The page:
• The accompaniment of the EU provides the visibility and support needed to push for reform on both supply and demand sides.

VPA experiences show that throughout the process even before FLEGT licensing begins, the process can incrementally strengthen regulatory frameworks, modernise and formalise forest sectors, improve business practices, build capacities, and increase transparency, accountability and multistakeholder participation in decision-making. These are major milestones on the road to sustainable, inclusive economic growth.

Such gains underpin many aspects of sustainable development enshrined in the UN Sustainable Development Goals (SDGs). VPAs are therefore a useful mechanism for donors to support to help countries address multiple SDGs. In particular, there is evidence that VPAs directly address goals 8, 12, 13, 15 and 16 and their sub-goals listed below. The EU FLEGT Facility’s accompanying factsheet provides this evidence. We anticipate that evidence will emerge to show how VPAs also address other SDGS, such as that focused on poverty.

SDG 8: Promote inclusive and sustainable economic growth, employment and decent work for all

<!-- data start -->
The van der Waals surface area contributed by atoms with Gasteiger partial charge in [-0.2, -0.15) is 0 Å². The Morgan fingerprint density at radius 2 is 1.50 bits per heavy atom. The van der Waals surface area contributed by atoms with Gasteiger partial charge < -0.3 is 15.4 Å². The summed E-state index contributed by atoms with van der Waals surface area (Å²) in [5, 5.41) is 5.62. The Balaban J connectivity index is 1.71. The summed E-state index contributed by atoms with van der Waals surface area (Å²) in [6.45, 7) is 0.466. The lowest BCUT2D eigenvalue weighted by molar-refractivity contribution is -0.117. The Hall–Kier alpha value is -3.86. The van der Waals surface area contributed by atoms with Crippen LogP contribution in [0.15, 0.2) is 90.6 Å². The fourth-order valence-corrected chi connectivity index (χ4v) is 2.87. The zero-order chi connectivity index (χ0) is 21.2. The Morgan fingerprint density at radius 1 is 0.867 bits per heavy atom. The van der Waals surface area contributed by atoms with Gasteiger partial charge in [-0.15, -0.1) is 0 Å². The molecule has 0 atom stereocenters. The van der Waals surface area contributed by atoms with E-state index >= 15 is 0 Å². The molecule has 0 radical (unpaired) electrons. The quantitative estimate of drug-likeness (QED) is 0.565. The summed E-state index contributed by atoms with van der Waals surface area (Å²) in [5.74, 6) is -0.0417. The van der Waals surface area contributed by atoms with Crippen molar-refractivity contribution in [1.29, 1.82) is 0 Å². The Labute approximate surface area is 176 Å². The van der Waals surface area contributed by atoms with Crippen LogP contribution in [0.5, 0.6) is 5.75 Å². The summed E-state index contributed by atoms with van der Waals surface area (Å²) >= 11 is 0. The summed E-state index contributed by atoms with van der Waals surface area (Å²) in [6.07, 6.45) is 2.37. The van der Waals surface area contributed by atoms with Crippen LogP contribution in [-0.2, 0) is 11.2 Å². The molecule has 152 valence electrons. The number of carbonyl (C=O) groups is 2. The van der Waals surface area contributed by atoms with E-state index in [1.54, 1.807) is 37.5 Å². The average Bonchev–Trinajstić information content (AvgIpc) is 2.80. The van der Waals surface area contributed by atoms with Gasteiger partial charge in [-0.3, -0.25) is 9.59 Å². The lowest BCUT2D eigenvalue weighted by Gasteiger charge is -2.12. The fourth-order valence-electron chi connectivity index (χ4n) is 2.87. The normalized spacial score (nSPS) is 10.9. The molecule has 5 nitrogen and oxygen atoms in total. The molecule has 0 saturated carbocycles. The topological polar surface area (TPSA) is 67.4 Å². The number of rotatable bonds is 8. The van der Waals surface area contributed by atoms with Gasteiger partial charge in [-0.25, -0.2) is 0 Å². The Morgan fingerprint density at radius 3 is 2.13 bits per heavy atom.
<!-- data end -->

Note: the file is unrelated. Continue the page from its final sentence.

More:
8.3 ‘…encourage the formalisation and growth of micro and small medium sized enterprises’
8.4 ‘…decouple economic growth from environmental degradation’
8.8 ‘protect labour rights and promote safe and secure working environment for all workers’

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SDG 12: Ensure sustainable consumption and production patterns

12.2 ‘achieve the sustainable management and efficient use of natural resources’
12.6 ‘encourage companies… to adopt sustainable practices’
12.7 ‘promote public procurement practices’
12.8 ‘ensure the public have information and awareness for sustainable development’

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SDG 13: Take urgent action to combat climate change and its impacts

13.1 ‘strengthen resilience and adaptive capacity to climate-related hazards and natural disasters in all countries'
13.2 ‘integrate climate change measures into national policies, strategies and planning’

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SDG 15: Sustainably manage forests, combat desertification, halt and reverse land degradation, halt biodiversity loss

15.2 ‘promote sustainable management of all types of forests, halt deforestation’
15.b ‘mobilize significant resources to finance sustainable forest management and provide incentives to developing countries’

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SDG 16: Promote just, peaceful and inclusive societies

16.3 ‘promote the rule of law and ensure equal access to justice for all’
16.5 ‘substantially reduce corruption and bribery in all their forms’
16.6 ‘develop effective, accountable, and transparent institutions’
16.7 ‘ensure inclusive, participatory and representative decision making‘
16.10 ‘ensure public access to information...’
16.a ‘strengthen relevant national institutions’